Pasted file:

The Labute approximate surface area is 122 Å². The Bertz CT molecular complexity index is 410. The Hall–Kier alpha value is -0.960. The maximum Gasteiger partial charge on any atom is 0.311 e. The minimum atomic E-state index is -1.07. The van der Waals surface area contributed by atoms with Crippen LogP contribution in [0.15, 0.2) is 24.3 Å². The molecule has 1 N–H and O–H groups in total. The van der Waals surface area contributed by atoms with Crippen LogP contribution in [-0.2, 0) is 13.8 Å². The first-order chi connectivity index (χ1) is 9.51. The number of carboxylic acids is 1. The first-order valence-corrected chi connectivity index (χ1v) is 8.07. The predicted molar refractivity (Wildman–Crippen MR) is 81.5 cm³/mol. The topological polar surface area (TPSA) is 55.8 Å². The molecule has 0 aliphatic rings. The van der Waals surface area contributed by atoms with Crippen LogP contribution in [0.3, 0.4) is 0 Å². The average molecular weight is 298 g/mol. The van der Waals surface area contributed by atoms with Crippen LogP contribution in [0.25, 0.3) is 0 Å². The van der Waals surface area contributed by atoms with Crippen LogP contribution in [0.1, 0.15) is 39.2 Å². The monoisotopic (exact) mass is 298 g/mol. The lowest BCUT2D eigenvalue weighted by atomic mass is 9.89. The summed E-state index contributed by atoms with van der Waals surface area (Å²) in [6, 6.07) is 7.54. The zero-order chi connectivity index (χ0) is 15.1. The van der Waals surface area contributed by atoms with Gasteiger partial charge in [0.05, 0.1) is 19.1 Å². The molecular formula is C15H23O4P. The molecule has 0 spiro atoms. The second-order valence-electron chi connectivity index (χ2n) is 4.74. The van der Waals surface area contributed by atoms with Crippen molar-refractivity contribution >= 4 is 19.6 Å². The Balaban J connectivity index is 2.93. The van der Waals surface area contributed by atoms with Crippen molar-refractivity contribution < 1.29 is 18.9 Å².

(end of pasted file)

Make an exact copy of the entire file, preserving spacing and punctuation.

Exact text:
The Labute approximate surface area is 122 Å². The Bertz CT molecular complexity index is 410. The Hall–Kier alpha value is -0.960. The maximum Gasteiger partial charge on any atom is 0.311 e. The minimum atomic E-state index is -1.07. The van der Waals surface area contributed by atoms with Crippen LogP contribution in [0.15, 0.2) is 24.3 Å². The molecule has 1 N–H and O–H groups in total. The van der Waals surface area contributed by atoms with Crippen LogP contribution in [-0.2, 0) is 13.8 Å². The first-order chi connectivity index (χ1) is 9.51. The number of carboxylic acids is 1. The first-order valence-corrected chi connectivity index (χ1v) is 8.07. The predicted molar refractivity (Wildman–Crippen MR) is 81.5 cm³/mol. The topological polar surface area (TPSA) is 55.8 Å². The molecule has 0 aliphatic rings. The van der Waals surface area contributed by atoms with Crippen LogP contribution in [0.3, 0.4) is 0 Å². The average molecular weight is 298 g/mol. The van der Waals surface area contributed by atoms with Crippen LogP contribution in [0.25, 0.3) is 0 Å². The van der Waals surface area contributed by atoms with Crippen LogP contribution in [0.1, 0.15) is 39.2 Å². The monoisotopic (exact) mass is 298 g/mol. The lowest BCUT2D eigenvalue weighted by atomic mass is 9.89. The summed E-state index contributed by atoms with van der Waals surface area (Å²) in [6, 6.07) is 7.54. The zero-order chi connectivity index (χ0) is 15.1. The van der Waals surface area contributed by atoms with Gasteiger partial charge in [0.05, 0.1) is 19.1 Å². The molecular formula is C15H23O4P. The molecule has 0 spiro atoms. The second-order valence-electron chi connectivity index (χ2n) is 4.74. The van der Waals surface area contributed by atoms with Crippen molar-refractivity contribution >= 4 is 19.6 Å². The Balaban J connectivity index is 2.93. The van der Waals surface area contributed by atoms with Crippen molar-refractivity contribution < 1.29 is 18.9 Å².